NOAA Aquarius Reef Base. Image credit: NOAA
NEEMO 14 crew inside the habitat. Image credit: NASA

One of the Okeanos Explorer’s main features its is telepresence system, which allows people across the planet to observe real-time high-definition video and data feeds from the ship’s remotely operated vehicle (ROV). Scientists don’t have to be present on the ship to participate in the exploration process and can provide direction to the ROV pilots from one of NOAA’s Exploration Command Centers. ROVs are widely used in oceanography and played very important roles in assessing and fixing the oil spill disaster in the Gulf of Mexico recently.  It's no surprise that companies like Oceaneering provide submersible and related technologies for both ocean and space purposes.

The EX's Little Hercules ROV. Image credit: NOAA
ROV pilot using telepresence. Image credit: NOAA

Similarly, telepresence plays a central role on space missions.  In the event that a crewmember becomes ill or needs surgery, telemedicine would be used where a flight surgeon on the surface would direct the medical officer in orbit on how to treat the patient.  A Mars exploration strategy that some people support is not sending humans to the surface of Mars but to explore it virtually via telepresence instead.  We are already doing this today via the long-lived twin Mars Exploration Rovers, but control is asynchronous due to the large distance between Earth and Mars.  To make the telepresence real-time, one idea is to set up a base on Phobos. From there, the crew could control rovers in real time on the martian surface via telepresence. The advantage would be that you don’t risk contaminating any indigenous life that might be there and can more easily protect yourself from radiation by burying yourself in the loose regolith on the moon’s surface. No matter how you look at it, a strategy of combined human and robotic operations, aided by information technologies, will be the norm for the future of exploration of remote environments on any planet.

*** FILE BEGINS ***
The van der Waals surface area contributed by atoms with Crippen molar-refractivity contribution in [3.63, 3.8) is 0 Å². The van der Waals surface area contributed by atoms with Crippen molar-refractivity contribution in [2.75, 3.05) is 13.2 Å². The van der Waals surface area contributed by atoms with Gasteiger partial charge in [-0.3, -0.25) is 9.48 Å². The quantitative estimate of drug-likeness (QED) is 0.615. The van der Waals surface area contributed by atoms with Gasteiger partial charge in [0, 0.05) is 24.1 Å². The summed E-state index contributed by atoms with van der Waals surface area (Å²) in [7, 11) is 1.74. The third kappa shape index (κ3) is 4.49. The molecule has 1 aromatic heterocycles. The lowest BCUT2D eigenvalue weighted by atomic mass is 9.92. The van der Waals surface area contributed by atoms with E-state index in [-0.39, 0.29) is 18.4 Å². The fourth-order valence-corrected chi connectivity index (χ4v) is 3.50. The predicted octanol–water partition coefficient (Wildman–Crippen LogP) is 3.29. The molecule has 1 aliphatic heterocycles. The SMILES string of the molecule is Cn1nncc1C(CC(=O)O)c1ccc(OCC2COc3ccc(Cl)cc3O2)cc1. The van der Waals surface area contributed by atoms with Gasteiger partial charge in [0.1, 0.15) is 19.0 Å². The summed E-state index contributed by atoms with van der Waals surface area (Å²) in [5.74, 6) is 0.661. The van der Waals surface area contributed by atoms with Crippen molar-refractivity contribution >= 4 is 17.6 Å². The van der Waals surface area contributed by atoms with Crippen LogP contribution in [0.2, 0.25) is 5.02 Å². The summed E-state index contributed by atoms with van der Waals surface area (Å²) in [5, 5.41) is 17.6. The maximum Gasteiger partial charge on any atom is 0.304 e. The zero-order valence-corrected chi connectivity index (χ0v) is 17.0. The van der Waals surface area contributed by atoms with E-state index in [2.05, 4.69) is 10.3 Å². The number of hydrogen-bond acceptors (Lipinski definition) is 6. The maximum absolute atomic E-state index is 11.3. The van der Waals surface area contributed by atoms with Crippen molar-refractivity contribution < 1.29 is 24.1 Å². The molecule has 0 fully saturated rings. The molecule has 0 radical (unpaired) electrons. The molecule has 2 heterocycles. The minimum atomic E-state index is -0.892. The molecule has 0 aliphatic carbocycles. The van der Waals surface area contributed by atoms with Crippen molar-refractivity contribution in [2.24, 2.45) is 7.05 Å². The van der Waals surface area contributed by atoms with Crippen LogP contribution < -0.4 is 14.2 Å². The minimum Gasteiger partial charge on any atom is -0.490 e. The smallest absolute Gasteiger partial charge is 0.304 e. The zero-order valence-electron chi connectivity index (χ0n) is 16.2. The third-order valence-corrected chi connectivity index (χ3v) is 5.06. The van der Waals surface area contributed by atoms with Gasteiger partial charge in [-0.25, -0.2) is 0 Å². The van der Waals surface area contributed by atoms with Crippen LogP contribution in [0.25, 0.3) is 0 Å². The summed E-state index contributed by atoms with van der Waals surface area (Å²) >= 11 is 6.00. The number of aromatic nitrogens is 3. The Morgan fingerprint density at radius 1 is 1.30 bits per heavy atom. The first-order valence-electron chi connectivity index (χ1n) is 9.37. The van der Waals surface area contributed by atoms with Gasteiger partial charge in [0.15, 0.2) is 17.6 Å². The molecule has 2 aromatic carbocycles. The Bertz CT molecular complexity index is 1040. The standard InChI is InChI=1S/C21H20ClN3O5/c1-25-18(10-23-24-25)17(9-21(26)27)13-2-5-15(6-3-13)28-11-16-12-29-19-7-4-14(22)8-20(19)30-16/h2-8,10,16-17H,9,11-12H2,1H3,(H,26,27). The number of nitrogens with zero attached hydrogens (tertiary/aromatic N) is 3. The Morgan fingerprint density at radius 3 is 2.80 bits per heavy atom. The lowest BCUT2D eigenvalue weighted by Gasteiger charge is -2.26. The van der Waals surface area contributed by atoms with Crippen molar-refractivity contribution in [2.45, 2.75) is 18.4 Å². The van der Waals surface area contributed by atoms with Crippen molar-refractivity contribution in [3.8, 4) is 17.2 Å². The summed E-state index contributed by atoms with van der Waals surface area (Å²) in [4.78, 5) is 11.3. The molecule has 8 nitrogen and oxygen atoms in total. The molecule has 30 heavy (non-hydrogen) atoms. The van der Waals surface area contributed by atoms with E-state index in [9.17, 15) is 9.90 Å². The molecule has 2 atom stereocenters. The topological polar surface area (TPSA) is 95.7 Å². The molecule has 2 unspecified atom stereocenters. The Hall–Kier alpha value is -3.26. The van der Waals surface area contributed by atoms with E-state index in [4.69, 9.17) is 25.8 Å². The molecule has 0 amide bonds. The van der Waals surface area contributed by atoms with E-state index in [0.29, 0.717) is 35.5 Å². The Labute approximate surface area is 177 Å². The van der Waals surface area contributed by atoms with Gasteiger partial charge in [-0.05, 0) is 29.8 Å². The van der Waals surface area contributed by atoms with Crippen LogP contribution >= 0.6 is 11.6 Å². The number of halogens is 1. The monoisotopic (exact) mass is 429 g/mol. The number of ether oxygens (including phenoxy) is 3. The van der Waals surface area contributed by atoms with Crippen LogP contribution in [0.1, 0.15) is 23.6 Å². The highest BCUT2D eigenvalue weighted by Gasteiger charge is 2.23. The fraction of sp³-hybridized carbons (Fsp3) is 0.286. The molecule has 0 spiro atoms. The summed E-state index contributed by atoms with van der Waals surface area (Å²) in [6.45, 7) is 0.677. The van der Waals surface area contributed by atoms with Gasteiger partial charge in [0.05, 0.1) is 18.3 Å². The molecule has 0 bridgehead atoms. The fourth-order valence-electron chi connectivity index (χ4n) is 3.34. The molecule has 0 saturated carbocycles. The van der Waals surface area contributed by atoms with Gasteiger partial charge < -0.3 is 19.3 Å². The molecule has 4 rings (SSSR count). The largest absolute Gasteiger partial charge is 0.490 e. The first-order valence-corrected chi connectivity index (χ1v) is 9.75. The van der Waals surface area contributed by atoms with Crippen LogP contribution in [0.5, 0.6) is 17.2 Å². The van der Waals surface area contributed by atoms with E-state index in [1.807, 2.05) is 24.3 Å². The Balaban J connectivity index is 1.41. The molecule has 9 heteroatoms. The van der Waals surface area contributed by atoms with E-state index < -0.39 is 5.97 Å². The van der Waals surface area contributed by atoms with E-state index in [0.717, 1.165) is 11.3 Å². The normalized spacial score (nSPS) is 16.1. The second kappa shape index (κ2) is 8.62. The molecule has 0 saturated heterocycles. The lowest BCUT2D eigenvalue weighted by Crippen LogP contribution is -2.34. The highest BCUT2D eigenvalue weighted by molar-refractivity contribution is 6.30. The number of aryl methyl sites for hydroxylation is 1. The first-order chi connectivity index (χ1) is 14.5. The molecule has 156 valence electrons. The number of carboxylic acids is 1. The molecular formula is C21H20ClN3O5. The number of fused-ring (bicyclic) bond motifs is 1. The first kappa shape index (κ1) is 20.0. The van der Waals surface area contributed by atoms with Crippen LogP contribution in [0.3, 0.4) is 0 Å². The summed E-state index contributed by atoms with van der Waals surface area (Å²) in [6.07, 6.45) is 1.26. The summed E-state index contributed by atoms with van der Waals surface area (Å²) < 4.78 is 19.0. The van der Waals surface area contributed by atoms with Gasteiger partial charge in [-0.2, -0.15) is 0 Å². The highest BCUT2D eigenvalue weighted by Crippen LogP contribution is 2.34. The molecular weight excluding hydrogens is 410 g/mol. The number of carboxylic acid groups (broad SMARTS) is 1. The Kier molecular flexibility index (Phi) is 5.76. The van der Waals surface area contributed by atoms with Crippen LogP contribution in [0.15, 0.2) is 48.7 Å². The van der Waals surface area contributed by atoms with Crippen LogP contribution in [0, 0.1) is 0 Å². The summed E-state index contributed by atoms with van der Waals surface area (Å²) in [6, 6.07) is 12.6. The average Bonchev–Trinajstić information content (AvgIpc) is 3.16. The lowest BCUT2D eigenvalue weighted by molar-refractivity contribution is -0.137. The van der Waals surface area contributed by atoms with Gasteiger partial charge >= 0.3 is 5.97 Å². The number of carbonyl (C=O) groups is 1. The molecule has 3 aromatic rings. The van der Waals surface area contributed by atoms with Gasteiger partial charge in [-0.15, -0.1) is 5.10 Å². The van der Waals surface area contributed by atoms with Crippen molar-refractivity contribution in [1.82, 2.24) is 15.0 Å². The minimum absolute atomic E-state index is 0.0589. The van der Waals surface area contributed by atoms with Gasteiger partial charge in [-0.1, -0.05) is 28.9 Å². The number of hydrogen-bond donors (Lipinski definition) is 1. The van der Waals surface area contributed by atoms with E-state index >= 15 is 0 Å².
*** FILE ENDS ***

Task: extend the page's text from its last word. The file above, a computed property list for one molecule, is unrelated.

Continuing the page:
Mars Exploration Rover. Image Credit: NASA
Testing a rover command sequence. Image Credit: NASA

Whether you’re careening through low earth orbit at 17,240 miles per hour or moseying along the central Pacific at 10 knots, if something happens to disrupt the normal operation of your ship, you are on your own to fix it. Perhaps that self-reliance is the best parallel between space and ocean exploration. In either case, crews must have the "right stuff" in order to adapt to changing conditions. All they have to rely upon for their survival is their own ingenuity using the resources at hand. Who knows, what may have been discarded as trash on Earth could save your life in these remote environments. It’s a lesson we can all take to heart as we live on terra firma.


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Thanks to all of the folks aboard the Okeanos Explorer and in the NOAA Office of Exploration and Research who made my participation on this cruise possible. It provided me with invaluable experiences for professional and personal growth. The Okeanos Explorer is an impressive operation with a compelling mission that resonates strongly with my own interests.  It can serve as a model for our exploration of both the oceans and of space in the future.

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Location: Ewa, HI, USA



1 comment:

PillowNaut said...

Awesome post! Great information about your journey, and all the components and complications for analog environments. I fully expect to see you on one of the NEEMO expeditions one of these days, LOL... wish I could have been at your tsunami class, too. I visited Oceaneering once, and saw a couple of the guys who actually work with training astronauts in the NBL pool, they are an amazing organization -- I should do a post about them too, they should be better-known for all they do!